This determination to explore the potential benefits of passive energy and building control is evident throughout the complex. The northwest side of the project is occupied by a two-storey teaching block in which the window sizes and shapes have been designed to optimise daylight and minimise heat gain. Roof lights and ventilation shafts at the back of the rooms stimulate the natural flow of air into the classrooms, IT spaces and art studios via openable windows and out at roof level. Solar panels on the northlights over the art studios service the hot water system, with the thermal mass required by the building’s passive energy strategy provided by exposed concrete soffits in the ground-level teaching rooms.
The northeast side of the site is occupied by a single-storey block, housing workshops, storage areas, toilets and showers, while the administration block fills the south side of the concourse. This latter part of the building actually hosts a multiplicity of functions including a training kitchen/restaurant, as well as a childcare facility, and the resulting variation in both height and plan depth has produced a combination of one and two-storey elements separated from each other by glazed walls, and which give views out onto the concourse.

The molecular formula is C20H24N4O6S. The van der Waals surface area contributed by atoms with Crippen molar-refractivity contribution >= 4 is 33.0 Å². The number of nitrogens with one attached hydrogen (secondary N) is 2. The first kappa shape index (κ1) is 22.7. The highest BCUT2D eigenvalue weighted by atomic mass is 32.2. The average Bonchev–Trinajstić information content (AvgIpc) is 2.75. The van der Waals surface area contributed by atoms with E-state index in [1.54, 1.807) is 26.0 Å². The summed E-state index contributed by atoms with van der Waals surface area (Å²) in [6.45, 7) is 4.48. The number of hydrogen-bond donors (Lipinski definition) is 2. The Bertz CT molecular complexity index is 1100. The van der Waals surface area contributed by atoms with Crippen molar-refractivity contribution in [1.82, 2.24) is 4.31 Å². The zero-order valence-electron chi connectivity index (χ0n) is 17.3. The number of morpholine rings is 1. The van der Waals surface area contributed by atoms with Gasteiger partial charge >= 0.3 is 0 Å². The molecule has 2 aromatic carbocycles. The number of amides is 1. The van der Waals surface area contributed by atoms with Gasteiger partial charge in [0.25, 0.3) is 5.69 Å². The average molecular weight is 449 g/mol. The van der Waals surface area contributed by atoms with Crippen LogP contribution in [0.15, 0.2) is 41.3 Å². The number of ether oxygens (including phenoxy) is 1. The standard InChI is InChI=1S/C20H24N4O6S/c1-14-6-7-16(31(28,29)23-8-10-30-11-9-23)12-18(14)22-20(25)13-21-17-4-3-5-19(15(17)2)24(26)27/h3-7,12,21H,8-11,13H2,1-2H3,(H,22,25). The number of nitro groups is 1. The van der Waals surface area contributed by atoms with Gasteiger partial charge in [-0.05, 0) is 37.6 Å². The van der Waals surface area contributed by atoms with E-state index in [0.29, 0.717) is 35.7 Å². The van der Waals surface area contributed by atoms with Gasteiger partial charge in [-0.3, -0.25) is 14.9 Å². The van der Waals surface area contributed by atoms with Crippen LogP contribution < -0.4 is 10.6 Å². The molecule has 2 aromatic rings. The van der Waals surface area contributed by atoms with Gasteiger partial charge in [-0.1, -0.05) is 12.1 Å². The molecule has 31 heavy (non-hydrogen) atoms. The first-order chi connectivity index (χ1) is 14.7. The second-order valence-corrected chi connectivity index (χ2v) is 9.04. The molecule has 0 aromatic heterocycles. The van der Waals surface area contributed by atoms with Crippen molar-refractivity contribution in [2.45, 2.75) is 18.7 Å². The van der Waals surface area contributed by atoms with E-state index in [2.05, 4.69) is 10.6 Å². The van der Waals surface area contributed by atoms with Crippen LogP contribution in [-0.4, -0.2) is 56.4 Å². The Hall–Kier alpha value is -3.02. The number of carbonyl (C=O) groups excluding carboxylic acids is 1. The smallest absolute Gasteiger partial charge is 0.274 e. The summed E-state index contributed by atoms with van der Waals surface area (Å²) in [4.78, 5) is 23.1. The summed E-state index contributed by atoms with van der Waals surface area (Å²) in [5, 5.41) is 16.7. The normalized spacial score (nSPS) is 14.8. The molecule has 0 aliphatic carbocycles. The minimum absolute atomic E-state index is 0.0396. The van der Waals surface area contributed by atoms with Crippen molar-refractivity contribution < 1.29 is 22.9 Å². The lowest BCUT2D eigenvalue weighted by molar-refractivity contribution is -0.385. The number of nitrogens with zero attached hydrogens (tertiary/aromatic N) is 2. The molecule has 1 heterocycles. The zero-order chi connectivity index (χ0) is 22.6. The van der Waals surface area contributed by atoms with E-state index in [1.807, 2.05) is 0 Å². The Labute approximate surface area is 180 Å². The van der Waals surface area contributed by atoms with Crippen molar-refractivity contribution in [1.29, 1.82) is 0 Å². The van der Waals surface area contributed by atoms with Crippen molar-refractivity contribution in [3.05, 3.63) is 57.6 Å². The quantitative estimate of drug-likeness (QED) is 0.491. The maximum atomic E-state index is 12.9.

Utilising the orientation of the various elements of the complex to provide simple environmental benefits – laminated photovoltaic cells in the south and west-facing roof sections provide a carbon-free contribution to the building’s energy requirements for example – is simply intelligent design and should in time pay for itself, but other measures intended to increase the project’s sustainable credentials are still too often seen as being outwith conventional budget planning; water run-off here is controlled by a SUDS system and all rainwater collected is recycled. The building uses carbon-neutral biomass boilers, and air source heat pumps transfer latent warmth from the external environment into the project’s public areas. The problem is that wholesale adoption of sustainable technologies, whether passive or otherwise, still sits on an economic fine line, evidenced in this instance by approximately 10 per cent of the project budget being allocated to this aspect of the design. When costed over the longer term against alternative, more traditional technologies, considerable financial savings are of course possible, and in this respect the building has two valuable roles to play: one is to act as an exemplar to other developments still to take place in the area, the other is as a working model for the college’s students to better understand the individual contributions they can make to improving the environment. In these respects, ABK has provided an exemplary vehicle: it is up to the college now to deliver the long-term results. In the end though, there is a real paradox in the college's architecture – as an institution it sees itself as a 'college without walls' yet the prevailing impression from the outside is of a defensible structure with a single, controllable entrance (there is a separate entrance for the childcare facility, but this is outwith the enclosed area of the concourse). Perhaps this is a response to the still-exposed landscape it sits within, but with a predicted 60-year lifespan perhaps a little more optimism about its future surroundings could usefully have been in order.